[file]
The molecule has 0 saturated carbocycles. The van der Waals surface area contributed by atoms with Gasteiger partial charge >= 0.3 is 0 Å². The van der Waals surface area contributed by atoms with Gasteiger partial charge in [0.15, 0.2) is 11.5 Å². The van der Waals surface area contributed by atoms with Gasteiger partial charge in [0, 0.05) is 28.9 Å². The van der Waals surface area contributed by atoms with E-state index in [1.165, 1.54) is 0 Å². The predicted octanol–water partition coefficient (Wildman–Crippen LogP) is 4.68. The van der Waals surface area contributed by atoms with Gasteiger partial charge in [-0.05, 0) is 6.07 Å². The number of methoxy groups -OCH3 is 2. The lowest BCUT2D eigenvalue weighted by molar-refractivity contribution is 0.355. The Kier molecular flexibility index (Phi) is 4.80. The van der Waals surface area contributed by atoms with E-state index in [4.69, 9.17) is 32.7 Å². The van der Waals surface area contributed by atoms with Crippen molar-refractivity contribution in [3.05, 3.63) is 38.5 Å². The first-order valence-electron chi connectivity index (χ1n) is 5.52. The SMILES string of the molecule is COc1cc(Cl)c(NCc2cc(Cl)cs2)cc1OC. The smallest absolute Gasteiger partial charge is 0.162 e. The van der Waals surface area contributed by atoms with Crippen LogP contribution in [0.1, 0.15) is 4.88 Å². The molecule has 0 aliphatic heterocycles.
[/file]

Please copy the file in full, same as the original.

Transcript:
The molecule has 0 saturated carbocycles. The van der Waals surface area contributed by atoms with Gasteiger partial charge >= 0.3 is 0 Å². The van der Waals surface area contributed by atoms with Gasteiger partial charge in [0.15, 0.2) is 11.5 Å². The van der Waals surface area contributed by atoms with Gasteiger partial charge in [0, 0.05) is 28.9 Å². The van der Waals surface area contributed by atoms with E-state index in [1.165, 1.54) is 0 Å². The predicted octanol–water partition coefficient (Wildman–Crippen LogP) is 4.68. The van der Waals surface area contributed by atoms with Gasteiger partial charge in [-0.05, 0) is 6.07 Å². The number of methoxy groups -OCH3 is 2. The lowest BCUT2D eigenvalue weighted by molar-refractivity contribution is 0.355. The Kier molecular flexibility index (Phi) is 4.80. The van der Waals surface area contributed by atoms with E-state index in [4.69, 9.17) is 32.7 Å². The van der Waals surface area contributed by atoms with Crippen molar-refractivity contribution in [3.05, 3.63) is 38.5 Å². The first-order valence-electron chi connectivity index (χ1n) is 5.52. The SMILES string of the molecule is COc1cc(Cl)c(NCc2cc(Cl)cs2)cc1OC. The smallest absolute Gasteiger partial charge is 0.162 e. The van der Waals surface area contributed by atoms with Crippen LogP contribution in [0.1, 0.15) is 4.88 Å². The molecule has 0 aliphatic heterocycles.